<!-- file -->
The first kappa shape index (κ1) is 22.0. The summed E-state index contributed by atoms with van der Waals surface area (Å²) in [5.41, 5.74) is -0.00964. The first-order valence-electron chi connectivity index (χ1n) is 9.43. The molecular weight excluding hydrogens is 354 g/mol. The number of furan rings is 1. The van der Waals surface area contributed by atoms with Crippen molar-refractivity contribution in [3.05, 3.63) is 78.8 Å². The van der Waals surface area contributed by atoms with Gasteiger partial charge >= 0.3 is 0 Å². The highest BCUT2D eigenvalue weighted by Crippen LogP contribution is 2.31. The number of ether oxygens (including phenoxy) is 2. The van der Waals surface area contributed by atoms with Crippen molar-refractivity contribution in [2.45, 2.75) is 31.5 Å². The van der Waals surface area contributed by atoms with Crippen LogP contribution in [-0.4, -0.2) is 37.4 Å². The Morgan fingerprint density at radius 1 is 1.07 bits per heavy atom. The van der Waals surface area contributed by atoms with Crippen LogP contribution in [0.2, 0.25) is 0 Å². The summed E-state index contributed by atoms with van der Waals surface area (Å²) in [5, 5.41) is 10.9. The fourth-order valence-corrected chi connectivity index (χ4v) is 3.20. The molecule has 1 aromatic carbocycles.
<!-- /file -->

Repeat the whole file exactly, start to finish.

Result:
The first kappa shape index (κ1) is 22.0. The summed E-state index contributed by atoms with van der Waals surface area (Å²) in [5.41, 5.74) is -0.00964. The first-order valence-electron chi connectivity index (χ1n) is 9.43. The molecular weight excluding hydrogens is 354 g/mol. The number of furan rings is 1. The van der Waals surface area contributed by atoms with Crippen molar-refractivity contribution in [3.05, 3.63) is 78.8 Å². The van der Waals surface area contributed by atoms with Gasteiger partial charge >= 0.3 is 0 Å². The highest BCUT2D eigenvalue weighted by Crippen LogP contribution is 2.31. The number of ether oxygens (including phenoxy) is 2. The van der Waals surface area contributed by atoms with Crippen molar-refractivity contribution in [2.45, 2.75) is 31.5 Å². The van der Waals surface area contributed by atoms with Crippen LogP contribution in [-0.4, -0.2) is 37.4 Å². The Morgan fingerprint density at radius 1 is 1.07 bits per heavy atom. The van der Waals surface area contributed by atoms with Crippen LogP contribution in [0.2, 0.25) is 0 Å². The summed E-state index contributed by atoms with van der Waals surface area (Å²) in [5, 5.41) is 10.9. The fourth-order valence-corrected chi connectivity index (χ4v) is 3.20. The molecule has 1 aromatic carbocycles.